Sunday, 21 October 2012
Review by John McEnroe in The Field Reporter
2012 has been a very succesful and prolific year for Chris Whitehead with releases like ‘Gryphaea’, South gare’, Ravenscar’ and recently
‘Ch – da ( d – 2 )’ with Darius Ciuta.
This time I will focus on ‘Ravenscar’ published by Unfathomless one of the most active and relevant labels on the musique concrete line.
In the beginning ‘Ravenscar’ presents us the sea, the roaring and loud waves of the ocean…later some ‘tactile sounds’ appear and merge with the waves sounds.
By ‘tactile sounds’ I mean sound explored on a magnifying approach where the textures, friction and the smallest movements are amplified.
I say tactile approach because this is probably done with contact microphones that capture the sound that propagates through solids through a membrane that is placed on the surface. I have the notion that the artist is particularly fond on looking for the detail in materials like wood, stone and concrete where he explores their textural and other material aspects through a micro approach. These tactile sounds are something Chris Whitehead is a master of: whether he uses only contact microphones or air microphones pointing to small events, this is a characteristic formal aspect of his work that again on ‘Ravenscar’ is greatly instrumented.
When Chris Whitehead juxtaposes the sea waves and the magnifying sounds I personally feel like we are listening simultaneously to the roaring surface of the sea and all the tiny small movement occurring underwater on the often quite ground of the sea. What a poetic, strong and beautiful analogy.
When the sea waves sounds start to fade we are left to this micro universe where wood and stones and other material ‘play’ in a very organic way: whether this is done in the style of Foley or capturing natural incidental processes, these sonorities present an enormous formal value that the listener could fully enjoy.
The sounds of water in their different manifestations are greatly instrumented by the artist along ‘Ravenscar’ where he explores their different acoustic properties from the sounds of the overwhelming sea waves to the sounds of small creeks and little dripping. Water presents always this biological implication of being the origin and sustain of life and this is something we can’t escape from. In this case water functions like a narrative linking element that connects the different fragments of the piece.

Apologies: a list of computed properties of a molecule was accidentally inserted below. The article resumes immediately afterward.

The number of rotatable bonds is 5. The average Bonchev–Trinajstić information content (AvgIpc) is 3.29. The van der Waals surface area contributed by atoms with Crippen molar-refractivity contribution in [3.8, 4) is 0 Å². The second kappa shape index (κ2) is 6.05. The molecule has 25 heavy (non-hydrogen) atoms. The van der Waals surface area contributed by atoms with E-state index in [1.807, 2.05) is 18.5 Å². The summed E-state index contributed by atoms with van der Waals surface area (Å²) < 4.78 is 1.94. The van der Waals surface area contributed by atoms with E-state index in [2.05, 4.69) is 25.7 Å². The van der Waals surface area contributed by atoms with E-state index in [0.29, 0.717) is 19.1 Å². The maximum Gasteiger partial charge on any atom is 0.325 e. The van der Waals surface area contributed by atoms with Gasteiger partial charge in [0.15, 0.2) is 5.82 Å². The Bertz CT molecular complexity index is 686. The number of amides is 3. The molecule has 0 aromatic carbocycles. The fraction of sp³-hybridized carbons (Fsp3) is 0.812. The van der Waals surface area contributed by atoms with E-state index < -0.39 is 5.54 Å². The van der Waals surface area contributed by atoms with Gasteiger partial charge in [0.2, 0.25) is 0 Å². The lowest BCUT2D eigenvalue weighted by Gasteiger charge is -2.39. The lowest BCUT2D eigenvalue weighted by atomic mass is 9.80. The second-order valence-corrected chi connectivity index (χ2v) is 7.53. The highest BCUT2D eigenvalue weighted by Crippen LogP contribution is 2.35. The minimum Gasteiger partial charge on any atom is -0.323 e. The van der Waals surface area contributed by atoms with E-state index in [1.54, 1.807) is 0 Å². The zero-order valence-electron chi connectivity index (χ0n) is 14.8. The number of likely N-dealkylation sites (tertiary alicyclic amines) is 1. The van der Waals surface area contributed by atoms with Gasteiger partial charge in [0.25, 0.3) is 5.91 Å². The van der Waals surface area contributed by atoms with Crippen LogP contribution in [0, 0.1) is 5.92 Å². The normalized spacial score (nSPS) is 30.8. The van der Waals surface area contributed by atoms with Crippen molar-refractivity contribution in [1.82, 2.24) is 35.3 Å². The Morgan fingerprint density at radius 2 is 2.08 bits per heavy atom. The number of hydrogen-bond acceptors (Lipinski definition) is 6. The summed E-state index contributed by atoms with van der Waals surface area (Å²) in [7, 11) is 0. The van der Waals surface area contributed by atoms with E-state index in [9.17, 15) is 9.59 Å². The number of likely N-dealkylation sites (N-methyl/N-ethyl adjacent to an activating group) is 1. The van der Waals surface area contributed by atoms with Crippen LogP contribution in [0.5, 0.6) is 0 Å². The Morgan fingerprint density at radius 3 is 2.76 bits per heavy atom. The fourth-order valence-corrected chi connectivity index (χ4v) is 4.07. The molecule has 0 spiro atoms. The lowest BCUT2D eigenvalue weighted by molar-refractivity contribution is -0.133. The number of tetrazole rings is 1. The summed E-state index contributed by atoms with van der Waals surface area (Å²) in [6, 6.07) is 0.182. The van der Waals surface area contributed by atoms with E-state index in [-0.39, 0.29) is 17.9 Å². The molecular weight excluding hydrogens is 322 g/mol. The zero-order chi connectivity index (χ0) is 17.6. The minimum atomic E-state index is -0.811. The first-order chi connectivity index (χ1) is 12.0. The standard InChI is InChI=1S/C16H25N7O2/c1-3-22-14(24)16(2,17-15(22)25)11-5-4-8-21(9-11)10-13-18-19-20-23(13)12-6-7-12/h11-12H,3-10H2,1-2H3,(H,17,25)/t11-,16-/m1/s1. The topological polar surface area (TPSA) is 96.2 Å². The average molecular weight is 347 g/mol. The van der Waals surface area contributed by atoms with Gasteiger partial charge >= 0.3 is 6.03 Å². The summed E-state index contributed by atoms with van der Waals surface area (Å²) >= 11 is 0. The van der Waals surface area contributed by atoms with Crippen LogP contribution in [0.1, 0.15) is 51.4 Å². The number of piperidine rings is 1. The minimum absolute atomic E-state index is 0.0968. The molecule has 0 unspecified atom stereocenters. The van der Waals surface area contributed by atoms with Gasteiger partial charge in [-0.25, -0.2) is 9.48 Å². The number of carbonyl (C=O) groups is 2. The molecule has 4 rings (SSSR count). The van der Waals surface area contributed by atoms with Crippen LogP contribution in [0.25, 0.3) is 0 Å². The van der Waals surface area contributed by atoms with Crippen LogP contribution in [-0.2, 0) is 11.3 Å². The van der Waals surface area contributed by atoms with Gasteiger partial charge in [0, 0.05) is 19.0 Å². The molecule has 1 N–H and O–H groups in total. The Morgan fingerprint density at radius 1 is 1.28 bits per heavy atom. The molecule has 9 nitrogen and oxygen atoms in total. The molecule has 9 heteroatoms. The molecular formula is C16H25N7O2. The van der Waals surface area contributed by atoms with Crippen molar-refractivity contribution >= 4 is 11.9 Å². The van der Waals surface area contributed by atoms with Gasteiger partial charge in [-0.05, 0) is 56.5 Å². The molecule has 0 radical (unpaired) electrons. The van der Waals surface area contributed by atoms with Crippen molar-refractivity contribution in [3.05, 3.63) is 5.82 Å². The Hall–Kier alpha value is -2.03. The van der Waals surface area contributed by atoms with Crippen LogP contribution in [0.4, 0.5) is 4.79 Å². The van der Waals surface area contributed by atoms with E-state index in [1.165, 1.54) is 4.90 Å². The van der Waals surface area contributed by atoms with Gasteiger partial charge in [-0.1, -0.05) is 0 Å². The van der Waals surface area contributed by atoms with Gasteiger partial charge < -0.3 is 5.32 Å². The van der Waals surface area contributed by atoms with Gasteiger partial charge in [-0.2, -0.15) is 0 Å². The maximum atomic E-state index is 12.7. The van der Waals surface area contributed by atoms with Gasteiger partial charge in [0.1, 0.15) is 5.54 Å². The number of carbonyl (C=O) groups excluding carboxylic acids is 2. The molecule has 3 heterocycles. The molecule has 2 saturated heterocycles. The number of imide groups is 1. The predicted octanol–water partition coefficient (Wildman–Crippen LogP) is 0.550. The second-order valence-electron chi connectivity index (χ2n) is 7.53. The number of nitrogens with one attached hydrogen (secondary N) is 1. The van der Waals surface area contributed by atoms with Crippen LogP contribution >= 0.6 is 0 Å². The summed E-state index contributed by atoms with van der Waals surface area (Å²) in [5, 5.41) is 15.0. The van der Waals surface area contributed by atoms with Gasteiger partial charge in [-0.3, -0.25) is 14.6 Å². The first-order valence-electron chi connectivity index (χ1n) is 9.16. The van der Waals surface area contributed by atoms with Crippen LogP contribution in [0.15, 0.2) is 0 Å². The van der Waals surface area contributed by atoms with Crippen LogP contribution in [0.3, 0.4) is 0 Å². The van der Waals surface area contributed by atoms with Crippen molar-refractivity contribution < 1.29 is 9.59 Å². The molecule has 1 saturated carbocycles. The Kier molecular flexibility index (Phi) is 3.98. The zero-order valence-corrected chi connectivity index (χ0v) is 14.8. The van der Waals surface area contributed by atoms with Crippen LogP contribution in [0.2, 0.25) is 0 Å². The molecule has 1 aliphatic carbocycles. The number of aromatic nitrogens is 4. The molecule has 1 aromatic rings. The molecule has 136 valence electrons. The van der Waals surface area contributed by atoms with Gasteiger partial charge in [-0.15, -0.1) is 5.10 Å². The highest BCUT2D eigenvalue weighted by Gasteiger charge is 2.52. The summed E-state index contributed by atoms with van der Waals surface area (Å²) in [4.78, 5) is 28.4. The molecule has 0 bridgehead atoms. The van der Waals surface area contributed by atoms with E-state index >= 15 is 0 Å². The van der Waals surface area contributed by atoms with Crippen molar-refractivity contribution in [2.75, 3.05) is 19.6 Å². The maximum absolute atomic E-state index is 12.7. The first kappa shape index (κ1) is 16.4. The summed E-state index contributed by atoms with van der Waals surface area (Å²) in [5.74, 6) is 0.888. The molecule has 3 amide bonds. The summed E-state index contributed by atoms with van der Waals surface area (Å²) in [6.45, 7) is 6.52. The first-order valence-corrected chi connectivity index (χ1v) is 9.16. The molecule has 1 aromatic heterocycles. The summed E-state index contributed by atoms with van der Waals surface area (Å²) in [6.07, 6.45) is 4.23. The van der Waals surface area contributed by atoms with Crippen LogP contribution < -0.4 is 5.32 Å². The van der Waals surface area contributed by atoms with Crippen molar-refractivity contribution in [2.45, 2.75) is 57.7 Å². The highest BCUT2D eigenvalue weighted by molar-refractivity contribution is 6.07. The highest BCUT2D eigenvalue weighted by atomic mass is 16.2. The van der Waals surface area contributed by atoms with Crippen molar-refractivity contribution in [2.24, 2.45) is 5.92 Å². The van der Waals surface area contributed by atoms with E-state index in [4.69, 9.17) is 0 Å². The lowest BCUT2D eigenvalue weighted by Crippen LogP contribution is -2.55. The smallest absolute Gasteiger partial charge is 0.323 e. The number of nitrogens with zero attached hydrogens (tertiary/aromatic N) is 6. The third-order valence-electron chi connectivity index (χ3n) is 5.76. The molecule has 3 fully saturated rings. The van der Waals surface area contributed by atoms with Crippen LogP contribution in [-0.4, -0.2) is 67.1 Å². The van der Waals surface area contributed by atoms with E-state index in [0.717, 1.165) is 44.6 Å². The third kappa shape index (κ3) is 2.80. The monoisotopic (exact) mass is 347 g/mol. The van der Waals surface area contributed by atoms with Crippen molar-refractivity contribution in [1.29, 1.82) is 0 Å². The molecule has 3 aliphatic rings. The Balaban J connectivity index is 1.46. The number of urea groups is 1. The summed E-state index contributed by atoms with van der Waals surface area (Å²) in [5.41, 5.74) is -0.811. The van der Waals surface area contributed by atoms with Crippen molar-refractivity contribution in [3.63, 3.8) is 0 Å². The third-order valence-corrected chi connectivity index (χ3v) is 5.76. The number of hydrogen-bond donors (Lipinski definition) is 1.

Through the beginning of the second third of the piece something dark starts to arise with a series of droning sounds and guttural birdsongs that are combined with repetitive sounds that brings the work to a very intense point that kicks out like a perception-altering drug. Here the listener is put near the boundaries of his comfort zone where enjoyment and repulsion convey; the levels of acoustic intensity here reminds me of the sound design of the Alejandro Jodorowski movies where sound is explored on its eeriest, more intense and harshest facet.
The intensity levels gradually fades through the middle of the piece until grave drones take over while he can simultaneously listen to the sounds of dripping water inside some sort of cave or a similar structure. This is like being in the outer space and the city’s sewage system at the same time. This long fragment is probably the most significative for me as this is where the cosmological aspect is better instrumented putting the listener into some kind of trip where we are confined to the depths of his persona.
After this beautiful sequence the releases enters a territory where droning sounds, tactile sounds, processed material and quotidian sounds are juxtaposed building a strong emotional atmosphere where the sound images bring to live something potentially scary and yet strongly beautiful that somehow never fully develops…later the sounds of wind emerges to clean it all out.